Julia Reichert, an Oscar-winning documentary filmmaker whose films explored themes of race, class and gender, has passed away. She was 76.
He died on Thursday night of cancer, her family said Friday through a representative. She was diagnosed with stage four urinary cancer in April 2018.
Often referred to as “the godmother of American independent documentaries,” Reichert tells the stories of ordinary Americans, from auto workers dealing with factory closures ( The Last Truck: Closing GM Plant in 2009) and foreign investors (American Factory in 2019), to members of the American Communist Party (See Red 1983) to activists women’s rights in the 1930s (Union Maids 1976).
In her 50 years of filmmaking, Reichert has won two Primetime Emmy Awards and been nominated for four Academy Awards, winning one alongside her partner Steven Bognar for American Factory in 2020. She cited the Communist Manifesto. property in his speech, saying that “things will get better when the workers of the world unite”.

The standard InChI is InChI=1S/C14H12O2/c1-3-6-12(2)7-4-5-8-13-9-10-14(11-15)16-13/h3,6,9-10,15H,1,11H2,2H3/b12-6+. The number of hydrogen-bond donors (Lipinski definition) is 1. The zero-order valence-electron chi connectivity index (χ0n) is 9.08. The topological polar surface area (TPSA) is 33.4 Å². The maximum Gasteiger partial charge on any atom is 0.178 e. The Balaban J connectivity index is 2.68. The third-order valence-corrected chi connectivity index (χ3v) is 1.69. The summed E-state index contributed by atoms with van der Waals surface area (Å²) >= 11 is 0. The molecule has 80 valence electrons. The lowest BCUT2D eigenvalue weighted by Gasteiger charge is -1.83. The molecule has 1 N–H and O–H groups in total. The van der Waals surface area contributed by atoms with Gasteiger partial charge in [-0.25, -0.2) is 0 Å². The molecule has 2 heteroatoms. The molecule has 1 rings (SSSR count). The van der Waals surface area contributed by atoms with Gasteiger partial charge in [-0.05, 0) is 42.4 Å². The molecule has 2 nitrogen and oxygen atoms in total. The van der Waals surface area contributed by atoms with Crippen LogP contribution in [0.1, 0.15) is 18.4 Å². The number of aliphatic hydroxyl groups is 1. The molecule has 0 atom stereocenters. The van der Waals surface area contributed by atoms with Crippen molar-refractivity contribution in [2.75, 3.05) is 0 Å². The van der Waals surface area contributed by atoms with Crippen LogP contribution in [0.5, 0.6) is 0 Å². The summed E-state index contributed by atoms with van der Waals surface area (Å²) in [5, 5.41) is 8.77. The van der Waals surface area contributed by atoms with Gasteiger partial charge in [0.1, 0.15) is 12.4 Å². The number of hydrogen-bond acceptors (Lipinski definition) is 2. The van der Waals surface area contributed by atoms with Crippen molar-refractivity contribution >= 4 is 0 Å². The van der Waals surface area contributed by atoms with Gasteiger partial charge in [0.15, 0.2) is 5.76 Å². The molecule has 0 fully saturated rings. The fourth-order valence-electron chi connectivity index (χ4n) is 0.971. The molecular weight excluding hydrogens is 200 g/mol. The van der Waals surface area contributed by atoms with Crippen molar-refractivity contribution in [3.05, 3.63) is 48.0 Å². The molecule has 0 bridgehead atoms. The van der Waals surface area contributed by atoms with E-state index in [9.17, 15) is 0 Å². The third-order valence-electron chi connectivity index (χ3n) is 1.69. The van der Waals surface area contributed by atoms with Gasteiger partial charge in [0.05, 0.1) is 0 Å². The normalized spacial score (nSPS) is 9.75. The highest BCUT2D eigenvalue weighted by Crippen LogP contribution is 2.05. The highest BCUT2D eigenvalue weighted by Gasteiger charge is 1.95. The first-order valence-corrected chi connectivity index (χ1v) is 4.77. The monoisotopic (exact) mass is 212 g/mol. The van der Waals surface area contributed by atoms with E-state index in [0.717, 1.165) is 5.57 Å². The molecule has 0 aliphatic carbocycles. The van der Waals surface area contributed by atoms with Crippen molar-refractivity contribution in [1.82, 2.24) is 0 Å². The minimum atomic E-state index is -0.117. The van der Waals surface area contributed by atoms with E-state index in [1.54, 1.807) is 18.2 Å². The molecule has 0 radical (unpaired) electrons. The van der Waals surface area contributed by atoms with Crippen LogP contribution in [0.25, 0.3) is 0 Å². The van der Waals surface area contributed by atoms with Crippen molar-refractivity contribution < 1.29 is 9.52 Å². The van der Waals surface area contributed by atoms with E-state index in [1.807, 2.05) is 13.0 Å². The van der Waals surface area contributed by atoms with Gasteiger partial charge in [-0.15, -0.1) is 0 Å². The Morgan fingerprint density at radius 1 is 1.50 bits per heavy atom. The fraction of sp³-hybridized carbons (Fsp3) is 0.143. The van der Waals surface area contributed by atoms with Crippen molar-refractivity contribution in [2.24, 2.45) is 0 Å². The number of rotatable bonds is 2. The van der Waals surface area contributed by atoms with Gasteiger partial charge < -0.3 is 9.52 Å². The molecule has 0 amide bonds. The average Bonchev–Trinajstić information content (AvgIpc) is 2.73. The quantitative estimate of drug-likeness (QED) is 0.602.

Born in 1946 in Princeton, New Jersey and raised in Bordentown and Long Beach Island with his three older brothers, Reichert began finding his voice as a filmmaker at Antioch University in Yellow Springs, Ohio, began her long-term residency in the state.
Her first film, Growing Up Female, was a 49-minute student film made on a budget of $2,000 (£1,630) with then-partner Jim Klein, about her life. lives of six women.
When they couldn’t find distribution, they founded their own company, New Day Films, which is still active today. In 2011, Growing Up Female was added to the Library of Congress’ National Film Registry and is considered the first documentary about the modern women’s liberation movement.
Reichert is survived by Bognar, daughter Lela Klein Holt, and two grandchildren.
https://www.independent.ie/style/celebrity/celebrity-news/oscar-winning-documentary-filmmaker-julia-reichert-dies-at-76-42191709.html Oscar-winning documentary filmmaker Julia Reichert dies aged 76